“Critically discuss to what extent Porter’s Diamond is a useful concept in explaining home and host location strategies of international business? Illustrate your answer with references to at least two case companies”
The main aim of International business is to build and sustain competitiveness for economic value creation in both domestic and overseas markets (Besanko et al. 2007). Internalisation business theory however has a variety of models that can identify the environmental analysis of specific countries. These models are used for companies to internationalise and find the right location(s) overseas by taking; institutional, cultural fit and success opportunities into consideration. These models also give in-depth information on locations that the companies have chosen. A very well-known framework is the Porter’s Diamond which was found by Michael Porter in 1990. This report will discuss the advantages and disadvantages to determine a company’s home and host location decision by analysing two high street retailers – French E.Leclerc and UK’s Sainsbury’s. Porter’s Diamond Model (1990: 73 ) states that nation’s competiveness depends on the capacity of its industry to innovate and upgrade this however depends on the productivity level of the nation. From a company’s point of view a national competitive advantage means that it would have to depend on the nation to implement a home base to improve their existing products and services such as; technology, features, quality as well as being able to compete with international industries. Therefore, the advantage of this model is that it identifies the four factors that develop the essential national environment where companies are born, grow and as mentioned above sustain competitive advantage (Porter,1990:78). The idea of this model is useful because it allows organisations to carry out the necessary research and identify which countries would be good enough to internationalise. As you can see from the Porters Diamond diagram the first factor is the factor condition, this factor is about production such as land, raw materials, capital infrastructure etc. these are not inherited, but developed and improved by a nation for instance skilled labour (Porter, 1990:79). In order to sustain competitive advantage it will depend on the factor creation ability. For instance, E.Leclerc started as a small rented warehouse “Leclerc established a chain of outlets across the country, single-handedly changing the landscape of shopping in France”(www.independent.co.uk) Abstracted from Keith Points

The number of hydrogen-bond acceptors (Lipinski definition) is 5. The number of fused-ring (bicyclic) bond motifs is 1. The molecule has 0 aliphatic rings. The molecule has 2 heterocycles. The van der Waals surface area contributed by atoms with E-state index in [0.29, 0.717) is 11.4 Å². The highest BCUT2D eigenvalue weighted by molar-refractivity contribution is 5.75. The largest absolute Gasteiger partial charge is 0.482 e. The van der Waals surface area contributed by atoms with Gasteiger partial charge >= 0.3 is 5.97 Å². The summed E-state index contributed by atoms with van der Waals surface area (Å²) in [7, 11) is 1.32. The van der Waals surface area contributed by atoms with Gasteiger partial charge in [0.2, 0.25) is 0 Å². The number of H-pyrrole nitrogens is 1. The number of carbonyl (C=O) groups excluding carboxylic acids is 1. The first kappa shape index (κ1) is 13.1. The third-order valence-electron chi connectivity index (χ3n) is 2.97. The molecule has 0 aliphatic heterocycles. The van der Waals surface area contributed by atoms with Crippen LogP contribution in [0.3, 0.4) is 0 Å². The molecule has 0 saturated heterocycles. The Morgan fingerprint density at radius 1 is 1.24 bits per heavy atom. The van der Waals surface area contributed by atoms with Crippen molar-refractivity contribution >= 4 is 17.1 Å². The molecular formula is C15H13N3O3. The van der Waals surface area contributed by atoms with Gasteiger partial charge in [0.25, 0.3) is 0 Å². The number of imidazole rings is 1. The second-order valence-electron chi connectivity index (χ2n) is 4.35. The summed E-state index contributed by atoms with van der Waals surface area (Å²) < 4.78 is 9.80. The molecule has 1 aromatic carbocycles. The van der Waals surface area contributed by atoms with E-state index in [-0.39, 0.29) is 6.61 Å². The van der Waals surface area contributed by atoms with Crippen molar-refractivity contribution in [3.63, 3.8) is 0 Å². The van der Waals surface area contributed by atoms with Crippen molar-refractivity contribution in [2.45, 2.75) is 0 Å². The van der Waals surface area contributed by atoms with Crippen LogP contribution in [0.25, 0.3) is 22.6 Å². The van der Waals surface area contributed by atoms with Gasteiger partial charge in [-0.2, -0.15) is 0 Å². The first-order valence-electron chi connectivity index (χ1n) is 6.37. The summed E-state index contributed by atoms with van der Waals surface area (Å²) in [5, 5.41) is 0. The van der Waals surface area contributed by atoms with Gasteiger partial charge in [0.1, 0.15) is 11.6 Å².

The second factor is demand condition this is the existence of sophisticated and demanding customers that pressure companies to develop new products that meets the increasing buyer’s needs (Porter, 1990:82). Thus, companies set a strong trend and surpass buyer’s expectations by innovating. This actually was the case of Leclerc when pioneering in 1956 the “hypermarket” concept allowing customers to buy “from groceries and petrol to clothing and jewellery as well as holidays, all at competitive prices” ( www.independent.co.uk). However, mature demand and saturated markets should be an encouragement to innovate. According to Retail Detail, last year French consumers’ purchasing power declined for the first time in three decades (www.anxietyindex.com). Leclerc took this into consideration and introduced a comparison website, app and in-store devices to prove its lowest price claims; “We are the least expensive”. The following factor is related and supporting industries, which represents the presence of e.g. capable supplies, also competitive on a global scale (Porter,1990:82). This means that companies are as strong as its business environment. Without strong suppliers it can become very hard for a firm to compete at a competitive level. However it’s not just strong supplies but also the communication, coordination and the combined development that makes them competitive. Nevertheless those...
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